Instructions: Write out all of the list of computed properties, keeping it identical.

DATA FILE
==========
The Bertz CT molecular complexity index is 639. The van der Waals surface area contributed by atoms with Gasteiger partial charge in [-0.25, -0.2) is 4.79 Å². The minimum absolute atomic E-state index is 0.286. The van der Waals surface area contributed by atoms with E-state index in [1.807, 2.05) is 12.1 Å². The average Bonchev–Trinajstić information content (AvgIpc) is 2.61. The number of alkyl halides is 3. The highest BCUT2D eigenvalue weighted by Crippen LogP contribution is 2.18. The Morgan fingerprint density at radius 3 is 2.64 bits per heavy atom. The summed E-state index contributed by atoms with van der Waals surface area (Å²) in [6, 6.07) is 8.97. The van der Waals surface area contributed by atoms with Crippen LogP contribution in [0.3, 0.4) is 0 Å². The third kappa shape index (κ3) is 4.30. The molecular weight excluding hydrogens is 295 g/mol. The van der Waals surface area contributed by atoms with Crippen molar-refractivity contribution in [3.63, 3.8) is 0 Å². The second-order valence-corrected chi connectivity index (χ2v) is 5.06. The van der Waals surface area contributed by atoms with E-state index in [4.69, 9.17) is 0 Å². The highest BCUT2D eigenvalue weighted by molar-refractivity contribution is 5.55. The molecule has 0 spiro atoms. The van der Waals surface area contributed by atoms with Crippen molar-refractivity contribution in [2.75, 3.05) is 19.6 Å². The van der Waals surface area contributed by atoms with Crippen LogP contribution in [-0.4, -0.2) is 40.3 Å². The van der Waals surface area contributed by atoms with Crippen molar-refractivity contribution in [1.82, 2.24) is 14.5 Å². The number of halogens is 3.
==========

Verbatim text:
The Bertz CT molecular complexity index is 639. The van der Waals surface area contributed by atoms with Gasteiger partial charge in [-0.25, -0.2) is 4.79 Å². The minimum absolute atomic E-state index is 0.286. The van der Waals surface area contributed by atoms with E-state index in [1.807, 2.05) is 12.1 Å². The average Bonchev–Trinajstić information content (AvgIpc) is 2.61. The number of alkyl halides is 3. The highest BCUT2D eigenvalue weighted by Crippen LogP contribution is 2.18. The Morgan fingerprint density at radius 3 is 2.64 bits per heavy atom. The summed E-state index contributed by atoms with van der Waals surface area (Å²) in [6, 6.07) is 8.97. The van der Waals surface area contributed by atoms with Crippen LogP contribution in [0.3, 0.4) is 0 Å². The third kappa shape index (κ3) is 4.30. The molecular weight excluding hydrogens is 295 g/mol. The van der Waals surface area contributed by atoms with Crippen molar-refractivity contribution in [3.63, 3.8) is 0 Å². The second-order valence-corrected chi connectivity index (χ2v) is 5.06. The van der Waals surface area contributed by atoms with E-state index in [4.69, 9.17) is 0 Å². The highest BCUT2D eigenvalue weighted by molar-refractivity contribution is 5.55. The molecule has 0 spiro atoms. The van der Waals surface area contributed by atoms with Crippen molar-refractivity contribution in [2.75, 3.05) is 19.6 Å². The van der Waals surface area contributed by atoms with Crippen LogP contribution in [-0.4, -0.2) is 40.3 Å². The van der Waals surface area contributed by atoms with Crippen molar-refractivity contribution in [1.82, 2.24) is 14.5 Å². The number of halogens is 3.